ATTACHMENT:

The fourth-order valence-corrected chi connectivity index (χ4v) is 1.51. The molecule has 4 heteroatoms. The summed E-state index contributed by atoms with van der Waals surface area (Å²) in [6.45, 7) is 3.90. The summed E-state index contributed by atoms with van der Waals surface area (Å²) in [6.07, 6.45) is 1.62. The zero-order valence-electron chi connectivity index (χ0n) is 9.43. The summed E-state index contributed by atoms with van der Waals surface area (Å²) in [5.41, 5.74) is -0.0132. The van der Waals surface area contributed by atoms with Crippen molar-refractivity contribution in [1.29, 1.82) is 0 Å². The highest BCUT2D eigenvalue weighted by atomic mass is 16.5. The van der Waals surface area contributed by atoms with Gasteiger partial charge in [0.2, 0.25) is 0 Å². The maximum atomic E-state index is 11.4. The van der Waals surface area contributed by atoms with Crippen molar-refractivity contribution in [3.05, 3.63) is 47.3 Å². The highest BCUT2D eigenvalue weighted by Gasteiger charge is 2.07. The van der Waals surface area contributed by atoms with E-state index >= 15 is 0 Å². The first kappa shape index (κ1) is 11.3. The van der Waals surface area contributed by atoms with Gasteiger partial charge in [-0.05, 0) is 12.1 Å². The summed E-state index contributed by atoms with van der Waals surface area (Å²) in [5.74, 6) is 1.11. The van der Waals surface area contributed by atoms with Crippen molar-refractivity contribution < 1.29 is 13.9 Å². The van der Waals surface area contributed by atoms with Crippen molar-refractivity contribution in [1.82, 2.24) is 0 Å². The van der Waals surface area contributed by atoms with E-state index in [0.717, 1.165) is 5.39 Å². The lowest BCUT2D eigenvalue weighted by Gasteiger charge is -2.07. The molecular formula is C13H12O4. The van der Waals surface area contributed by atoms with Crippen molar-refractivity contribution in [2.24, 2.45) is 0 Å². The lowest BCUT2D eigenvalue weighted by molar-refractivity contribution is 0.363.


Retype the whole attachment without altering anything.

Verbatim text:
The fourth-order valence-corrected chi connectivity index (χ4v) is 1.51. The molecule has 4 heteroatoms. The summed E-state index contributed by atoms with van der Waals surface area (Å²) in [6.45, 7) is 3.90. The summed E-state index contributed by atoms with van der Waals surface area (Å²) in [6.07, 6.45) is 1.62. The zero-order valence-electron chi connectivity index (χ0n) is 9.43. The summed E-state index contributed by atoms with van der Waals surface area (Å²) in [5.41, 5.74) is -0.0132. The van der Waals surface area contributed by atoms with Crippen molar-refractivity contribution in [1.29, 1.82) is 0 Å². The highest BCUT2D eigenvalue weighted by atomic mass is 16.5. The van der Waals surface area contributed by atoms with Gasteiger partial charge in [0.2, 0.25) is 0 Å². The maximum atomic E-state index is 11.4. The van der Waals surface area contributed by atoms with Crippen molar-refractivity contribution in [3.05, 3.63) is 47.3 Å². The highest BCUT2D eigenvalue weighted by Gasteiger charge is 2.07. The van der Waals surface area contributed by atoms with E-state index >= 15 is 0 Å². The first kappa shape index (κ1) is 11.3. The van der Waals surface area contributed by atoms with Gasteiger partial charge in [-0.05, 0) is 12.1 Å². The summed E-state index contributed by atoms with van der Waals surface area (Å²) in [5.74, 6) is 1.11. The van der Waals surface area contributed by atoms with Crippen molar-refractivity contribution < 1.29 is 13.9 Å². The van der Waals surface area contributed by atoms with Crippen molar-refractivity contribution in [1.82, 2.24) is 0 Å². The van der Waals surface area contributed by atoms with E-state index in [0.717, 1.165) is 5.39 Å². The lowest BCUT2D eigenvalue weighted by Gasteiger charge is -2.07. The molecular formula is C13H12O4. The van der Waals surface area contributed by atoms with Crippen molar-refractivity contribution in [2.24, 2.45) is 0 Å². The lowest BCUT2D eigenvalue weighted by molar-refractivity contribution is 0.363.